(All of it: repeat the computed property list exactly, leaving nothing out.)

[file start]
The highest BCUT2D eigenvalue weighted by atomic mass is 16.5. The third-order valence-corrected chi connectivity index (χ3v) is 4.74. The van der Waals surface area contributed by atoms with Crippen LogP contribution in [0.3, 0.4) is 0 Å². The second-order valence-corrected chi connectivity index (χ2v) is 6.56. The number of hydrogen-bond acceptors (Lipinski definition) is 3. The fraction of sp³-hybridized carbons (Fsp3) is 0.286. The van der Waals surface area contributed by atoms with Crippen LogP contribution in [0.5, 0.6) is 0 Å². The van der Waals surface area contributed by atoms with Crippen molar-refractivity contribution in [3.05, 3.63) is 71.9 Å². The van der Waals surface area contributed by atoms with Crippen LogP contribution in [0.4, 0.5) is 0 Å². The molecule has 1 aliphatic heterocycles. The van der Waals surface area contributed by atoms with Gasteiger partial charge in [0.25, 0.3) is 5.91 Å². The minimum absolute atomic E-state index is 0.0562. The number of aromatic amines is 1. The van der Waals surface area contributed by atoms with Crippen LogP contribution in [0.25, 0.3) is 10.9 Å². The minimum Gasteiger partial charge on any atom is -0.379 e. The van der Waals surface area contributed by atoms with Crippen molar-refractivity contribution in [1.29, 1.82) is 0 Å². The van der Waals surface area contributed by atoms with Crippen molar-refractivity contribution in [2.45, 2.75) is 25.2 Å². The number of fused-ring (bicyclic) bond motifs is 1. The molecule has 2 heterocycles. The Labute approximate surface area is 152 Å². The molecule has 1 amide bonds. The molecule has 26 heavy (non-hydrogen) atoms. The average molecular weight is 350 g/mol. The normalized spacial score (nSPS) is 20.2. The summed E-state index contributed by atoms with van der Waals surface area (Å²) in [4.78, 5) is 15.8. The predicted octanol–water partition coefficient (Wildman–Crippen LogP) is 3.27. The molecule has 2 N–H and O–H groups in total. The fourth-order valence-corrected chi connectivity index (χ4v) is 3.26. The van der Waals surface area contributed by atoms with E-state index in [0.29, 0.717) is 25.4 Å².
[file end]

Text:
The highest BCUT2D eigenvalue weighted by atomic mass is 16.5. The third-order valence-corrected chi connectivity index (χ3v) is 4.74. The van der Waals surface area contributed by atoms with Crippen LogP contribution in [0.3, 0.4) is 0 Å². The second-order valence-corrected chi connectivity index (χ2v) is 6.56. The number of hydrogen-bond acceptors (Lipinski definition) is 3. The fraction of sp³-hybridized carbons (Fsp3) is 0.286. The van der Waals surface area contributed by atoms with Crippen LogP contribution in [0.5, 0.6) is 0 Å². The van der Waals surface area contributed by atoms with Crippen molar-refractivity contribution in [3.05, 3.63) is 71.9 Å². The van der Waals surface area contributed by atoms with Crippen LogP contribution in [0.4, 0.5) is 0 Å². The molecule has 1 aliphatic heterocycles. The van der Waals surface area contributed by atoms with Gasteiger partial charge in [0.25, 0.3) is 5.91 Å². The minimum absolute atomic E-state index is 0.0562. The number of aromatic amines is 1. The van der Waals surface area contributed by atoms with Crippen LogP contribution in [0.25, 0.3) is 10.9 Å². The minimum Gasteiger partial charge on any atom is -0.379 e. The van der Waals surface area contributed by atoms with Crippen molar-refractivity contribution in [1.29, 1.82) is 0 Å². The van der Waals surface area contributed by atoms with Crippen molar-refractivity contribution in [2.45, 2.75) is 25.2 Å². The number of fused-ring (bicyclic) bond motifs is 1. The molecule has 2 heterocycles. The Labute approximate surface area is 152 Å². The molecule has 1 amide bonds. The molecule has 26 heavy (non-hydrogen) atoms. The average molecular weight is 350 g/mol. The normalized spacial score (nSPS) is 20.2. The summed E-state index contributed by atoms with van der Waals surface area (Å²) in [4.78, 5) is 15.8. The predicted octanol–water partition coefficient (Wildman–Crippen LogP) is 3.27. The molecule has 2 N–H and O–H groups in total. The fourth-order valence-corrected chi connectivity index (χ4v) is 3.26. The van der Waals surface area contributed by atoms with E-state index in [0.29, 0.717) is 25.4 Å².